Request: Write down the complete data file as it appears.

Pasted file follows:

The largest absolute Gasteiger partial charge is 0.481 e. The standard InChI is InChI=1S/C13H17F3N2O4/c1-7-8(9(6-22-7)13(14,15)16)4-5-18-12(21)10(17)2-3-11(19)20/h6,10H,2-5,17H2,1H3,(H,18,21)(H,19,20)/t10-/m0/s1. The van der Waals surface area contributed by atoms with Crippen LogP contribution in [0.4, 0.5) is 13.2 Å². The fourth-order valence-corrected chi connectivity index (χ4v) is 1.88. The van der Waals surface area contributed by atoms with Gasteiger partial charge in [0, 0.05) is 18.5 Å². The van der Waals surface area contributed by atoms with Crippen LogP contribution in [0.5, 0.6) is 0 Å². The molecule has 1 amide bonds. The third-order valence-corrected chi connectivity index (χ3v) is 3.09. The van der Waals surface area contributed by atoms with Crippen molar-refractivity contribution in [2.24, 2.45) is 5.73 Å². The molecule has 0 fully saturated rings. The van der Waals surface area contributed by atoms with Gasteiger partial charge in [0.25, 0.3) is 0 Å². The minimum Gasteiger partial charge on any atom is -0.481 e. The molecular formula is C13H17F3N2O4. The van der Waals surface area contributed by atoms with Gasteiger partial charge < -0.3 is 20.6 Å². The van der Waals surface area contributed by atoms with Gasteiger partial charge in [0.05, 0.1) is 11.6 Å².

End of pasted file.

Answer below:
The largest absolute Gasteiger partial charge is 0.481 e. The standard InChI is InChI=1S/C13H17F3N2O4/c1-7-8(9(6-22-7)13(14,15)16)4-5-18-12(21)10(17)2-3-11(19)20/h6,10H,2-5,17H2,1H3,(H,18,21)(H,19,20)/t10-/m0/s1. The van der Waals surface area contributed by atoms with Crippen LogP contribution in [0.4, 0.5) is 13.2 Å². The fourth-order valence-corrected chi connectivity index (χ4v) is 1.88. The van der Waals surface area contributed by atoms with Gasteiger partial charge in [0, 0.05) is 18.5 Å². The van der Waals surface area contributed by atoms with Crippen LogP contribution in [0.5, 0.6) is 0 Å². The molecule has 1 amide bonds. The third-order valence-corrected chi connectivity index (χ3v) is 3.09. The van der Waals surface area contributed by atoms with Crippen molar-refractivity contribution in [2.24, 2.45) is 5.73 Å². The molecule has 0 fully saturated rings. The van der Waals surface area contributed by atoms with Gasteiger partial charge in [0.25, 0.3) is 0 Å². The minimum Gasteiger partial charge on any atom is -0.481 e. The molecular formula is C13H17F3N2O4. The van der Waals surface area contributed by atoms with Gasteiger partial charge < -0.3 is 20.6 Å². The van der Waals surface area contributed by atoms with Gasteiger partial charge in [0.05, 0.1) is 11.6 Å².